The circadian rhythm influences many factors in the human body, including sleep-wake cycles, hormone production and release, hunger and satiety, mood, digestion, the immune system, and body temperature. As such, any dysfunction within this process increases the risk for long-term sequelae and chronic disease.
A normal, healthy rhythm begins with the cortisol awakening response (CAR). Upon waking in the morning, light enters the eyes and triggers the suprachiasmatic nucleus (SCN) in the brain to signal the adrenal glands to begin cortisol production. Immediately, cortisol levels rise sharply for the next 30-45 minutes, followed by a recovery period where cortisol gradually declines throughout the day. If the CAR is unable to properly rise and recover, several conditions and symptoms can arise, such as low energy, decreased alertness, poor resiliency, depression, anxiety, inflammation, blood sugar dysfunction, autoimmune development, and more.1-4 Add the stress of a global pandemic, and things can really take a turn for the worse.
Traditionally, cortisol is tested in serum, however, it only provides a single point in the day with a combination of free and bound cortisol in the results. Understanding this number is important because the free levels are active. As salivary testing became more widely available (followed by dried urine) it allowed for a sample to be taken on waking, two hours later (or at lunch), at dinner, and before bed. This gives a more comprehensive, broad sweeping view of the 4-point daily rhythm.
While cortisol testing throughout the day is important to understand the overall circadian rhythm, in some cases, it is even more critical to focus on the CAR, which requires more specific testing. The CAR is a discreet and distinct component of the circadian rhythm and is unrelated to the HPA axis cortisol signaling throughout the rest of the day.5 The CAR is a measure of overall HPA axis resiliency and can be viewed as an HPA axis “mini-stress test.”5,6
A true CAR assessment requires salivary samples to be collected at the “moment of waking,” and twice more at 30 and 60 minutes after waking. Salivette® collection devices make salivary sampling easy, convenient, and not stressful, which is critical to accurate results. As opposed to the typical (and sometimes difficult) process where saliva is supposed to drip into the collection device (most individuals spit), using Salivettes® is much easier. The included swab is placed in the mouth until saturated, then placed back in the collection device. To continue to evaluate the daily rhythm, a fourth collection is taken at dinner and a fifth before bed. In some cases, a sixth sample can be collected in the middle of the night if the patient suffers from insomnia.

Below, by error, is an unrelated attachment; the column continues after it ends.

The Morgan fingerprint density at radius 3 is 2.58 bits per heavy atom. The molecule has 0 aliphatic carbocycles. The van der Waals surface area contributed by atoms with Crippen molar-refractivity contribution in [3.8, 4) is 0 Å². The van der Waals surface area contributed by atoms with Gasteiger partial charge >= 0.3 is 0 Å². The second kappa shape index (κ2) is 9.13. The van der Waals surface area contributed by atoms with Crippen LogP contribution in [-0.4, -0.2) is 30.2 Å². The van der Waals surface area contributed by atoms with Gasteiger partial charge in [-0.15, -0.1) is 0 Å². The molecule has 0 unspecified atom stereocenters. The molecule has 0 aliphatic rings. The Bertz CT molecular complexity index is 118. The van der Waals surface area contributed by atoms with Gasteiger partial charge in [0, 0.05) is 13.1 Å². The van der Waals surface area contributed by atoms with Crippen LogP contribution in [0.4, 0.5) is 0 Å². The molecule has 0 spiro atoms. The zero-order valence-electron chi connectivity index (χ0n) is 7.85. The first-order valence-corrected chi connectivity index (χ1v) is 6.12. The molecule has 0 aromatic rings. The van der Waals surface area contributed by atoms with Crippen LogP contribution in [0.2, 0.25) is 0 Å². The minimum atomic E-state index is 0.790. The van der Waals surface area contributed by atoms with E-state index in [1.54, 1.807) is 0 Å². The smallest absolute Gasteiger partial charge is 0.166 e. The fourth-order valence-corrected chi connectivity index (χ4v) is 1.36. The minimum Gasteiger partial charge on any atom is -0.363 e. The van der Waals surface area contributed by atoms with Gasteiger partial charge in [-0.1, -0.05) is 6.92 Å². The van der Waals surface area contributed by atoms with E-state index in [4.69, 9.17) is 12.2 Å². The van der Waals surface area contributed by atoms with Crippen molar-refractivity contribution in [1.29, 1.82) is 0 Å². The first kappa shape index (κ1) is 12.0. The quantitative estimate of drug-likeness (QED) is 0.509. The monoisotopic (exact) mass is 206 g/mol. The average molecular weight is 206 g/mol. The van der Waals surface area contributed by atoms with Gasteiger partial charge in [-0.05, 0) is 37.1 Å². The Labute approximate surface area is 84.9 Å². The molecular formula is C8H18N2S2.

This hyper-focused view of the cortisol rhythm, specifically the CAR, adds an important element of information for practitioners to personalize patient treatment plans. For example, a low CAR could increase the risk of autoimmune development through the glucocorticoid induced thymocyte apoptosis process, which relies on the waking spike in cortisol levels to work efficiently.3 This information is important to know when working with patients suffering from autoimmune diseases and struggling with worsening or progressing symptoms. Part of the treatment protocol focuses on improving the morning surge in cortisol.
In contrast, high CAR results could indicate major anticipatory stress.7 For patients struggling with feelings of anxiety, uneasiness, and fight-or-flight, this information is useful to determine the “why” behind their symptoms while allowing for appropriate lifestyle and supplemental interventions.
By taking the philosophy of “test, don’t guess,” and specifically looking at the health of the cortisol awakening response (CAR), practitioners can truly evaluate the health of the HPA axis and create personalized treatment plans that best fit their patients’ needs.
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Carrie Jones, ND, FABNE, MPH
Dr. Carrie Jones is an internationally recognized speaker, consultant, and educator on the topic of women's health and hormones. Dr. Jones graduated from the National University of Natural Medicine (NUNM) in Portland, Oregon where she also completed a two-year residency in women's health, hormones and endocrinology. Later, she graduated from Grand Canyon University's Master of Public Health program. Recently, Dr. Jones became board-certified through the American Board of Naturopathic Endocrinology. She was adjunct faculty at NUNM for many years, teaching gynecology and advanced endocrinology/fertility. While in practice, Dr. Jones served as medical director for two large integrative clinics in Portland. She has served as the medical director for Precision Analytical, Inc. and is currently the head of medical education at Rupa Health.
1 Contreras C and Gutierrez-Garcia A. Cortisol Awakening Response: An Ancient Adaptive Feature. Journal of Psychiatry and Psychiatric Disorders. 2 (2018): 29-40.
2. Ennis GE, Moffat SD, Hertzog C. The cortisol awakening response and cognition across the adult lifespan. Brain and cognition. 2016; 105:66-77.
3. Rocamora-Reverte L, et al. T-cell autonomous death induced by regeneration of inert glucocorticoid metabolites. Cell Death & Disease. 2017;(8): https://doi.org/10.1038/cddis.2017.344
4. Sephton SE. Diurnal Cortisol Rhythm as a Predictor of Breast Cancer Survival. 2000; 92(12):994-1000.
5. Smith RL, Soeters MR, Wust RCI, Houtkooper RH. Metabolic Flexibility as an Adaptation to Energy Resources and Requirements in Health and Disease. Endocrine reviews. 2018; 39(4):489-517.
6. Taff CC, Vitousek MN. Endocrine Flexibility: Optimizing Phenotypes in a Dynamic World? Trends in Ecology & Evolution. 2016; 31(6):476-488
7. Powell DJ, Schlotz W. Daily life stress and the cortisol awakening response: testing the anticipation hypothesis. PloS one. 2012; 7(12):e52067.